Balance transfer checks are checks that draw funds from a credit card’s credit line, rather than from a checking account. Credit card balance transfer checks can be used to pay part or all of the balance on another credit card or loan when the lender will not accept payment with a credit card directly. When you use a balance transfer check, the credit card’s standard balance transfer fee and balance transfer APRs usually apply.
How long it takes to finalize the transfer depends on how long it takes the check to process. Plus, there are a few more things you should know about credit card transfer checks if you want to use them right.
Here’s how balance transfer checks work:
What they are: Checks that let you transfer a balance from a lender that won’t accept credit card payments.
How to get them: Credit card companies sometimes send balance transfer checks to cardholders in the mail. You may have to call to request them. In some cases, balance transfer checks may not be available. For example, Chase does not give them to new cardholders, and Amex does all balance transfers online.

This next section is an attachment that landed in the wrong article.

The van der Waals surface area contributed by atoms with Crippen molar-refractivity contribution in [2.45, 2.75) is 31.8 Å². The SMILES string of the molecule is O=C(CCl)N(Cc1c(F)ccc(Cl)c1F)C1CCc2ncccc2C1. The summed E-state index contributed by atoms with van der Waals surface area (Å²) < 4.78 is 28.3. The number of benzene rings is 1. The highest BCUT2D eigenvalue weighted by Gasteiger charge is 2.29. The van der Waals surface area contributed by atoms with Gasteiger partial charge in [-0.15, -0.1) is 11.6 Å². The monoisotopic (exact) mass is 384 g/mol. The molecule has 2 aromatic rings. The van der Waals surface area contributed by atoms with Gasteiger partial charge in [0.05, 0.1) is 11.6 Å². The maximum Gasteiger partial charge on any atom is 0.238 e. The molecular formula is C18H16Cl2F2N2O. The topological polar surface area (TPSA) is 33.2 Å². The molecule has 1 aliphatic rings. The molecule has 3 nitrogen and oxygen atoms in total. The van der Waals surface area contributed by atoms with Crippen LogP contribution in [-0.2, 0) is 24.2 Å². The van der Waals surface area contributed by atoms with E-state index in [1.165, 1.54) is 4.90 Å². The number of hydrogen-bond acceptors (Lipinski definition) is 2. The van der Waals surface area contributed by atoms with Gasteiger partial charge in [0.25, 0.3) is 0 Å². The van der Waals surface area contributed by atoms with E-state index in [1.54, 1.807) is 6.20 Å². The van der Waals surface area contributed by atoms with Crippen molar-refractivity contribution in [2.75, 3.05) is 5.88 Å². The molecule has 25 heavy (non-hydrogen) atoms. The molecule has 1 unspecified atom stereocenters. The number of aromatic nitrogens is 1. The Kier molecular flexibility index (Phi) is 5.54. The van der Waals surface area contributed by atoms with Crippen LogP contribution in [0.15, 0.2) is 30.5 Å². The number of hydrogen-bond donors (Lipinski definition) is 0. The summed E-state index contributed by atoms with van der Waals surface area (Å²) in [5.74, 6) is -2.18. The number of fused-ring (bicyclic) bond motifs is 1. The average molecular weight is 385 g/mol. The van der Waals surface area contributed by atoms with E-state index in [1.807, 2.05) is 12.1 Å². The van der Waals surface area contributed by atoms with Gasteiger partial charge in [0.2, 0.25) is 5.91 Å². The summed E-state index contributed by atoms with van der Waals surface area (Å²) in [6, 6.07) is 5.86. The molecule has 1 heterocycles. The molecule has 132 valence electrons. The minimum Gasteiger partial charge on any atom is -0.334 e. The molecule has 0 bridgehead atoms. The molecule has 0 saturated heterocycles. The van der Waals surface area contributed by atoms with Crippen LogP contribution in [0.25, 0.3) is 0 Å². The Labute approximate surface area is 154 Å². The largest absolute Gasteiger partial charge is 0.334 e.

Interest rates: Balance transfer checks are subject to a card’s standard interest rates. There may be a 0% introductory APR for balance transfers, after which the remaining balance accrues interest at the card’s regular APR.
Fees: Standard balance transfer fees, which can be as high as 3% to 5%, apply to balance transfer checks. There is no additional fee for using a balance transfer check in most cases.
Other types of credit card checks: Convenience checks allow purchases or cash advances using funds from your credit line. Expect a cash advance fee and expensive interest that starts accruing immediately.
The best credit cards for balance transfer checks are simply the best balance transfer credit cards overall from issuers that offer the checks. That’s because balance transfer checks use a card’s standard balance transfer rates and fees.
Some good card choices include Wells Fargo Visa Platinum, Discover it Balance Transfer and Citi Simplicity. They offer long 0% APR periods, low fees or both.
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